Investment management groups will have to adapt to international competition, says Carlos Albuquerque at AF Investments
The Portuguese investment fund market has experienced an average annual growth rate of about 38% since 1990. Itis generally admitted that the main growth drivers are related to the economic environment arising from the implementation of the Maastricht convergence criteria. In fact, decreasing inflation and decreasing interest rates have made investment funds very competitive as investment alternatives (See Fig 1).
During this period, the market mix has also changed. While in 1990 nearly 60% of the funds' assets were invested in money markets, by December 1997 that proportion had declined to 25%. Furthermore, the amount invested in equities has risen from less than PTE12bn in December 1990 to 482 PTE bn in December 1997. About 73% of this value - PTE351bn - were invested in domestic equities while the remaining 27% - PTE131bn - were invested in international markets.
Today, the majority of Portuguese mutual funds invest in domestic securities. Nevertheless, in December 1997 there were 15 in-ternational funds, 11 of which were equity funds.
The following mutual fund types exist: money market funds, fixed income funds, equity funds, funds of funds (investing in shares of other mutual funds), personal equity plans (PPA) and retirement investment plans (PPR), which are tax exempt funds with a similar investment policy to other investment funds'. The latter is also available within the insurance industry.
Funds constituted according to the EC Directive (harmonised funds) are generally sold as single entities, in spite of the possibility of joining them in a 'group of funds', established in the Portuguese regulations to work similarly to an umbrella fund. Due to the specific tax system applied to Portuguese investment funds - the fund itself being taxed and the NAV being calculated after tax - the concept of umbrella fund is not as useful in Portugal as in other countries.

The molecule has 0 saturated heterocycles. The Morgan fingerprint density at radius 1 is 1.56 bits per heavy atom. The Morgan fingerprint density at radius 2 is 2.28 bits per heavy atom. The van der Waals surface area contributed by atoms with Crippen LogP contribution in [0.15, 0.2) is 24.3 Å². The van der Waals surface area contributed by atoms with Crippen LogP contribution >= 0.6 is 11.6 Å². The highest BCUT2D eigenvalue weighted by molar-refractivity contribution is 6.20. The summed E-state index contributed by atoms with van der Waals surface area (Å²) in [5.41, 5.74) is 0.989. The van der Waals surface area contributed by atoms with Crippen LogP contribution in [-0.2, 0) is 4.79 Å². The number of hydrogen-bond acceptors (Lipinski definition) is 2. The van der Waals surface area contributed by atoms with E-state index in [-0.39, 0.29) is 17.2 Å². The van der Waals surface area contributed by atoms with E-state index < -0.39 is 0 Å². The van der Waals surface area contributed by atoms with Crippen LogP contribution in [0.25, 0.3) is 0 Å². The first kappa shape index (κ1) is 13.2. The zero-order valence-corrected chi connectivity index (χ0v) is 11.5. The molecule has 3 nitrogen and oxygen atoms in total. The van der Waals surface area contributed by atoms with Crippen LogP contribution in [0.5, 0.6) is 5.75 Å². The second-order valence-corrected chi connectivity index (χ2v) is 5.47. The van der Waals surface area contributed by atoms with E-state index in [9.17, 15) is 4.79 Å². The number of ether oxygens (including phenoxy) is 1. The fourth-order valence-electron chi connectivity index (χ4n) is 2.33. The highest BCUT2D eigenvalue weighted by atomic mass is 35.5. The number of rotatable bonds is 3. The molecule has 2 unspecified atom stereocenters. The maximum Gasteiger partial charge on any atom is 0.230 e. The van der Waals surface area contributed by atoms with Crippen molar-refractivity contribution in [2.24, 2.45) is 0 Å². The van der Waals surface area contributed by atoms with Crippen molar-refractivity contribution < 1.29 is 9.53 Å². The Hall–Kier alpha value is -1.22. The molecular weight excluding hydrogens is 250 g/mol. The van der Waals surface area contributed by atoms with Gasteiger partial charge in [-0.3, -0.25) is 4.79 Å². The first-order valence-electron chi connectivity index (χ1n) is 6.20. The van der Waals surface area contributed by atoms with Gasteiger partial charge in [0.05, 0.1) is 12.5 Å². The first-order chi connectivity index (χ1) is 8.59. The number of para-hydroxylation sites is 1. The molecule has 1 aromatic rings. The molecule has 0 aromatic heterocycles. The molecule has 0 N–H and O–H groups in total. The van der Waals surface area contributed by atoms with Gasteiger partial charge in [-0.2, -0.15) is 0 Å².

The concept of 'funds of funds' enjoys an impressive success in the Portuguese market. Clearly, funds of funds have allowed the largest financial groups to offer their clients a basket of specialised funds boxed in an easily understood structure for the average investor. This success has led to the launch of a broad span of funds of funds, with different risk levels given by the weight of equity funds in their portfolio. Funds of funds have been, in 1996 and in 1997, the industry's flagship products, adding value both to investors and management companies, by simplifying decision making regarding investment strategy and by earning higher fees (See Fig 2).
The market structure has been subject to significant changes, motivated by the new economic environment. Investors are in-vesting for longer periods, adjusting their portfolio to the life-cycle stage in which they are. Between 1995 and 1997, investments in equity funds and funds of funds showed impressive growth rates, signalling a new cycle in the industry.
The market's major players are the largest Portuguese financial groups, through their asset management subsidiaries: AF Investimentos, the asset management holding of the BCP/Atlantico Group and Caixagest, which is the investment fund management company of the state owned bank Caixa Geral de Depositos, the largest bank in Portugal.
These two management companies account for more that 50% of the mutual fund market and, together, they have led the market for several years.